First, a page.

Mo Jackson is back in these two titles, sequels to the 2016 Geisel medal winner Don't Throw It to Mo! and 2017's Get a Hit, Mo! This time Mo is taking on soccer (Kick It, Mo!) and basketball (Pass the Ball, Mo!), and just as in the other books, he's still the smallest kid on his team. Even though he still sometimes struggles with the fundamentals of the sports, he once again manages to pull off wins each time. As in the previous books, the teams include a diverse cast of characters; both the basketball and soccer teams are coed, and the coaches are female.

Let's look at ways these books meet some of the Geisel criteria:
  • Words are repeated in an easily recognizable pattern to ensure knowledge retention: This image from pages 4-5 of Kick It, Mo! is an excellent example of the use of repetition of a key word, and similar sections of patterned text happen throughout the books. And that pillow flying out of view is a great example of another criteria, the "page-turning" dynamic. Kids want to find out what will happen next!
  • The illustrations function as keys or clues to the text: This is almost always the case; for example, in one scene the words cereal and blueberries are introduced, while the picture shows Mo tossing the berries into his bowl, next to the box of cereal on the counter. One exception is the more challenging word president, which is used on the first page of Pass the Ball, Mo! but not supported anywhere in the illustrations.
  • New words are added slowly enough to make learning them a positive experience: Sports terms (such as goalie, pass, or shoot) are introduced gradually and always accompanied by visual support.
  • Book design: The large typeface, uncluttered background, and average line lengths of 4-5 words make these ideal for beginning readers.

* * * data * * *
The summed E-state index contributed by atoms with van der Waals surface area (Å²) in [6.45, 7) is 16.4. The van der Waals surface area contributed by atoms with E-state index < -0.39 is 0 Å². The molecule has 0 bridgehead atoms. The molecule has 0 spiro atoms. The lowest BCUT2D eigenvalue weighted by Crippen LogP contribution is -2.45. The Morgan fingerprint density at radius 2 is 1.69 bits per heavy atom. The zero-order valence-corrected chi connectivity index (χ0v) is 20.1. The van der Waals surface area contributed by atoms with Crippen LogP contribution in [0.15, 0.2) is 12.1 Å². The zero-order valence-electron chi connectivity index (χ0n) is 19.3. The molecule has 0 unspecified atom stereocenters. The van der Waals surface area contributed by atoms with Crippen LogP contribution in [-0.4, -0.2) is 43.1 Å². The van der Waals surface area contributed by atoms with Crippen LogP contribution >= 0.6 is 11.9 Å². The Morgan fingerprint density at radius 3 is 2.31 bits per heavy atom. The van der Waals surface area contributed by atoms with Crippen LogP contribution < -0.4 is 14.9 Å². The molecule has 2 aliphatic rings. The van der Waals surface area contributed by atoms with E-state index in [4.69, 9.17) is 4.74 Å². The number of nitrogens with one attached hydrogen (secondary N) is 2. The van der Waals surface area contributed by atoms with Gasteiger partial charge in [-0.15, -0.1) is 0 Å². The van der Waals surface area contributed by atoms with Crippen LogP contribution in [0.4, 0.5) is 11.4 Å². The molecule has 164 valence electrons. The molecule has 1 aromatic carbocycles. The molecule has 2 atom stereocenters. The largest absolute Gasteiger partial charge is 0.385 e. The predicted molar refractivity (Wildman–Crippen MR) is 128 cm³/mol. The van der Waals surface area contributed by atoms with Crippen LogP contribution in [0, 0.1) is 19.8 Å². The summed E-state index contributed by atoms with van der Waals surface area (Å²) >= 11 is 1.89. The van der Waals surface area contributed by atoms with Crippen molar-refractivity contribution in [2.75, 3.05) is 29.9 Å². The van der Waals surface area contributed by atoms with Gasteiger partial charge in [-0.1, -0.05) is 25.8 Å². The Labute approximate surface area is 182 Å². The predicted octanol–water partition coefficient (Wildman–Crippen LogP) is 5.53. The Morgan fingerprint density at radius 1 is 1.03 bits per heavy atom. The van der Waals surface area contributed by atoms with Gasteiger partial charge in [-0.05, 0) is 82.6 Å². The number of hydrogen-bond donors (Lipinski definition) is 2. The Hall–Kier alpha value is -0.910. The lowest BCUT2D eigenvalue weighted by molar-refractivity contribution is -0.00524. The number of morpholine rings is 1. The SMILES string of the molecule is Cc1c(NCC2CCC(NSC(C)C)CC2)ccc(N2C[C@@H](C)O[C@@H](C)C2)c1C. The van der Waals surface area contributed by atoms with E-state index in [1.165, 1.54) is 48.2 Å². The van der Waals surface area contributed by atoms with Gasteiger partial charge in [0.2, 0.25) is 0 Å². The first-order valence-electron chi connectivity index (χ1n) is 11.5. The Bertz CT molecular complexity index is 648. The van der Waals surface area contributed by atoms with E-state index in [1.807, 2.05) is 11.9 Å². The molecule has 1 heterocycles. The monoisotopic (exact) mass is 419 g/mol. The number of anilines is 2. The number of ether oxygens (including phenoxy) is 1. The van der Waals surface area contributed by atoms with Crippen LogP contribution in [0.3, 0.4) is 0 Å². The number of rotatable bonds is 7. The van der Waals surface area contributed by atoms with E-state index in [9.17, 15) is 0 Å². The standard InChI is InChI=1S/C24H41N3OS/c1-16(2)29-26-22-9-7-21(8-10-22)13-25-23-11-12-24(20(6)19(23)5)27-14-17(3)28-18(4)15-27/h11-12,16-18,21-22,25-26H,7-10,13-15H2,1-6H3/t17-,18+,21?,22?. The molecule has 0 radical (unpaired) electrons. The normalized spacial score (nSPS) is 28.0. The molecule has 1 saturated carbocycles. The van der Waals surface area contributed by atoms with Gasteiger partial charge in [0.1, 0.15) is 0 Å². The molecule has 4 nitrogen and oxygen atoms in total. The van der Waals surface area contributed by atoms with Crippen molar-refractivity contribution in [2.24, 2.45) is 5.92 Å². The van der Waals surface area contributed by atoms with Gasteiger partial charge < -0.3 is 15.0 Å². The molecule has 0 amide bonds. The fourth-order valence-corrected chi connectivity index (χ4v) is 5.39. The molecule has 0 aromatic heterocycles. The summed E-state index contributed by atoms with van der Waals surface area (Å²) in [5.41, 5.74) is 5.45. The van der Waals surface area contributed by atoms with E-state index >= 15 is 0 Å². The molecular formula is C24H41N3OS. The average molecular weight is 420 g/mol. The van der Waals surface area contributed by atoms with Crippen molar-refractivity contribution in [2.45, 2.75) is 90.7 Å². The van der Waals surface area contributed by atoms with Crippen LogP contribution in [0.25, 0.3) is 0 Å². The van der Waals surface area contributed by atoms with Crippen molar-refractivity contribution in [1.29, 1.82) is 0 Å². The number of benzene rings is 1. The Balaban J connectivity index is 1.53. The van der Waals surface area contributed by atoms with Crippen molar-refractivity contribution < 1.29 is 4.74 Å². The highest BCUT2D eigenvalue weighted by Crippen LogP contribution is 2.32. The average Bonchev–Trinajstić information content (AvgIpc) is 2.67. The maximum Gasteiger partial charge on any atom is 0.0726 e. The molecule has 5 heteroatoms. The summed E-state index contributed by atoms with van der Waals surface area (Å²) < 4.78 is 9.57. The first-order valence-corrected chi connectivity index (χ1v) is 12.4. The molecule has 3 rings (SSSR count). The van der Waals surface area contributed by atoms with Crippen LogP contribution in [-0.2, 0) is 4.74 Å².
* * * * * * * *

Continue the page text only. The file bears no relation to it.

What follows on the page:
• The subject matter must be intriguing enough to motivate the child to read: This one is a slam-dunk, since whenever I've introduced the other Mo books to kids, they always want to know if he plays soccer and/or basketball, too.
Both Mo books seem like strong contenders, but my personal favorite is Kick It, Mo! Since they have a similar plot structure, it will be interesting to see whether the Geisel committee considers these books "individually distinct" (one of the definitions of distinguished) enough to win another award.

Friday, October 19, 2018

What Kids Say - October 2018

Welcome to the third What Kids Say post. This series is meant to mimic an important part of Geisel Committee members’ experience: observing while kids read Geisel contenders out loud. You can read more about the inspiration for this series in the inaugural post.

This is how it works. Each month I send a list of four contenders to a half dozen of our guest contributors that are caregivers of or regularly work with K-2nd grade students. I do my best to select a variety of levels and topics for readers at different stages of the learning to read process. Each of the titles highlighted in this post will be covered by guest contributors at some point this year. The focus of this series is on the experiences and observations from kid readers and their grown-up contributors.

A big shout out to Jamie Chowning, DaNae Leu, Samantha Marino, and Stacey Rattner for all their hard work sharing, observing, and collecting feedback from the kids in their lives. This month 61 kids participated nationwide. Most were 2nd graders and they read just one or two titles.

Noodleheads Find
Something Fishy
book cover
Noodleheads Find Something Fishy by Tedd Arnold, Martha Hamilton and Mitch Weiss, illus. by Tedd Arnold
21 kids read the third installment of Noodlehead adventures, which was the longest and most challenging of the books on this month’s list. I wondered if this might deter some readers, but it seems my fears were unfounded. One grown up contributor wrote, “I think the wordplay is at a just-right level--it’s enough of a challenge that they are still thinking about it later, but doesn’t interrupt their reading.”

Most kids found the graphic novel layout easy to follow and nearly all the kids said they enjoyed the book and would read it again. Even a few kids who needed help sounding out 6-10 words enjoyed it and said they would read it a second time. Some words that tripped up readers included, Noodleheads, taught, also, bean. Two readers asked their grown up to bring home more books in the series.